There’s little more than a year until all businesses processing the personal information of anyone residing in the EU need to comply with the General Data Protection Regulation (GDPR). And even though the UK is set to break away from the EU, the new data legislation was written into law before the country voted Leave, and therefore applies to all British organisations. You might think you have plenty of time to ensure compliance, but putting a SAP data strategy in place that allows for GDPR compliance across all the departments in your organisation is no small feat. Now is the time to start introducing data management strategies and SAP best practice that facilitates GDPR compliance. We explore four SAP best practices that aid in GDPR compliance:
- UI data logging
Besides protecting sensitive SAP data from external security breaches, it’s important to protect it from the risk of internal attacks too. One approach to this is through user interface (UI) data logging. Data logging involves tracking all read SAP data requests – who requested data, when and from where, and the data they requested. Through the monitoring of all data requests, it’s possible to analyse any potential SAP data breaches and determine whether you’re on track to fulfilling GDPR compliance. By educating all staff about the presence of data logging, the practice acts as a deterrent to internal security threats and GDPR data breaches.
- UI data masking (aka UI data field security)
UI data masking involves actively masking SAP data by altering sensitive fields before data is sent to a user interface. You have control over which fields are masked and how, and this can easily be configured depending on your security requirements. Data is only viewable and usable to authorised personnel. Data masking can be applied to any screen within the SAP GUI. And like data logging, this practice can also instill awareness of data compliance in teams within your organisation.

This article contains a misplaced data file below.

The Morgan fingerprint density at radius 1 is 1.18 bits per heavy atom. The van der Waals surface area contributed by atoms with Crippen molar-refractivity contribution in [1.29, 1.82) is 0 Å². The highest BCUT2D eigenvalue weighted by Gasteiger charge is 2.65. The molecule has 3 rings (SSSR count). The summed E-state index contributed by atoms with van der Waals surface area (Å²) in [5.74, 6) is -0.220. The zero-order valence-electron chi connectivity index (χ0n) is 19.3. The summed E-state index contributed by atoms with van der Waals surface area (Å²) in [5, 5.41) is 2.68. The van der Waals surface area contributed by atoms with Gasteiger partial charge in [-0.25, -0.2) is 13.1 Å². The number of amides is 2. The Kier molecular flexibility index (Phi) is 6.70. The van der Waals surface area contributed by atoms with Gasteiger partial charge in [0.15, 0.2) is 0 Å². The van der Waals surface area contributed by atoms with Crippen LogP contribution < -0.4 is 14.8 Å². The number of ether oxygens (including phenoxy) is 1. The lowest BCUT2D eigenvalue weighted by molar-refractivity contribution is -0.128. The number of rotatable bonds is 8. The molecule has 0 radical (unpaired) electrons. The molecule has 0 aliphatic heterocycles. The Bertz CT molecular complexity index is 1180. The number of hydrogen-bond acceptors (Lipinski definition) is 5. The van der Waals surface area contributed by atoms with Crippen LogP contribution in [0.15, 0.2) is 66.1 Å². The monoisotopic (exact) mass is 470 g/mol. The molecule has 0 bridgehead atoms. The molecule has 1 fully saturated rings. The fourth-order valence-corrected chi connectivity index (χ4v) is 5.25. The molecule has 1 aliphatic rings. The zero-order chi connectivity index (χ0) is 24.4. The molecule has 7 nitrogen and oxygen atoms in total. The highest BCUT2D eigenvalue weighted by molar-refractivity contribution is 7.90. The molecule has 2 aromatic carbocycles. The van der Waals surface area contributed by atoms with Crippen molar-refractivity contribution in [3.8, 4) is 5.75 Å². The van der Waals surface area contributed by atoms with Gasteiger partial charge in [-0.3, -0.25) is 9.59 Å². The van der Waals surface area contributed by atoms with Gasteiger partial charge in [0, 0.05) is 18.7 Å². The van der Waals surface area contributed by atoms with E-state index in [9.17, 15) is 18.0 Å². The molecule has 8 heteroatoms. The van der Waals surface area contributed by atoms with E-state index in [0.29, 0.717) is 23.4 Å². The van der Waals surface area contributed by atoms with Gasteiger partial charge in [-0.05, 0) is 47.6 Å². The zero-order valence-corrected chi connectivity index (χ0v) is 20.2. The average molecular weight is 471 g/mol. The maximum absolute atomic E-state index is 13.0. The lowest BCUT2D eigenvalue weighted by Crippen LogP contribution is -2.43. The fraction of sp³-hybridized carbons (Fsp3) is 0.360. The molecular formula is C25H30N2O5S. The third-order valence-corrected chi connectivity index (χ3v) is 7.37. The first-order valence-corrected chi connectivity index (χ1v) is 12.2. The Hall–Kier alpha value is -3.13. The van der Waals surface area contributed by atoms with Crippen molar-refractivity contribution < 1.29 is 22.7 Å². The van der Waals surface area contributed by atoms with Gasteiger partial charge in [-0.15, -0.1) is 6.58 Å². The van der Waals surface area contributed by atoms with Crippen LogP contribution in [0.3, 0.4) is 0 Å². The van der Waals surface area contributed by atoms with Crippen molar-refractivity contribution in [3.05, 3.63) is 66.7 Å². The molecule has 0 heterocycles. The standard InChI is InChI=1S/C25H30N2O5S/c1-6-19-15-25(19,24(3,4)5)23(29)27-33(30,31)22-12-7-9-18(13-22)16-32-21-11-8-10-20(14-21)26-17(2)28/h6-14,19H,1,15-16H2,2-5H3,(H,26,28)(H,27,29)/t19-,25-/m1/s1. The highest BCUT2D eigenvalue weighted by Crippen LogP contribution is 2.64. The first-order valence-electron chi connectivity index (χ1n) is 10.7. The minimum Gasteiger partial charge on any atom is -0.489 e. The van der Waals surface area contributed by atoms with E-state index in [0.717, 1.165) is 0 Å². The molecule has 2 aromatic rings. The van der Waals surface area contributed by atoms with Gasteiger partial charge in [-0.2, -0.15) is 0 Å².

UI data logging and UI data masking are both SAP practices that exist in the SAP Netweaver Basis and are integrated into SAP maintenance. Because these tools are lightweight and highly configurable, you can implement the practices within a matter of weeks.
- Information lifecycle management (ILM): Data deletion
ILM is an advanced approach to data storage that manages the flow and storage of SAP data and metadata from the moment of creation and storage, up until the data becomes obsolete and requires deletion. It organises data into tiers and automates the migration process between tiers based on specified data management policies. These policies govern record management of SAP documents and the retention of SAP data. Using data deletion, the SAP system is unloaded of unwanted data, which reduces the risk of personal SAP data being breached.
- ILM data blocking
As well as data deletion, data blocking is another facet of ILM that falls under SAP best practice for GDPR compliance. Depending on your SAP data requirements, not all the data in the system – when obsolete – will be eligible for deletion if it still falls within its retention period. Data blocking allows for the protection of this data, without having to destroy it. Blocked data can no longer be edited, used for follow-up activities or any form of business use. Only users with SAP_CA_BP_ADMIN status can access blocked data, but only up until the end of of the retention period, after which data is deleted.
If you’d like to find out more about the importance of a SAP data management strategy and SAP archiving to ensure GDPR compliance and avoid hefty financial and legislative penalties, download our guide: